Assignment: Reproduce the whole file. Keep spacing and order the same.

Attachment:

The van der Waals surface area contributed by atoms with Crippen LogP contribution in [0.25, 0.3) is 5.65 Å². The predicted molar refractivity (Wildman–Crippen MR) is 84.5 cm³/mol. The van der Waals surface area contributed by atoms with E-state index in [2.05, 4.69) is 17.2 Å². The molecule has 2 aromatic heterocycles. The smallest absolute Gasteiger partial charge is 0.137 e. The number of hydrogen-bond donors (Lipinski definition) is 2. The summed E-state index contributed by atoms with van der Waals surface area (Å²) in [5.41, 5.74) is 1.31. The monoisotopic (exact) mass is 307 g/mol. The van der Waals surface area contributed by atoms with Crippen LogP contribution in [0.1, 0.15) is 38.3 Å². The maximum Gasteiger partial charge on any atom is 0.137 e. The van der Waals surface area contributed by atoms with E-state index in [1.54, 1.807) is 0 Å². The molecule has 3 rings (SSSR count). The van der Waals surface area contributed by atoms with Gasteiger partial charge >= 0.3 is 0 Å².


The van der Waals surface area contributed by atoms with Crippen LogP contribution in [0.25, 0.3) is 5.65 Å². The predicted molar refractivity (Wildman–Crippen MR) is 84.5 cm³/mol. The van der Waals surface area contributed by atoms with E-state index in [2.05, 4.69) is 17.2 Å². The molecule has 2 aromatic heterocycles. The smallest absolute Gasteiger partial charge is 0.137 e. The number of hydrogen-bond donors (Lipinski definition) is 2. The summed E-state index contributed by atoms with van der Waals surface area (Å²) in [5.41, 5.74) is 1.31. The monoisotopic (exact) mass is 307 g/mol. The van der Waals surface area contributed by atoms with Crippen LogP contribution in [0.1, 0.15) is 38.3 Å². The maximum Gasteiger partial charge on any atom is 0.137 e. The van der Waals surface area contributed by atoms with E-state index in [1.54, 1.807) is 0 Å². The molecule has 3 rings (SSSR count). The van der Waals surface area contributed by atoms with Gasteiger partial charge >= 0.3 is 0 Å².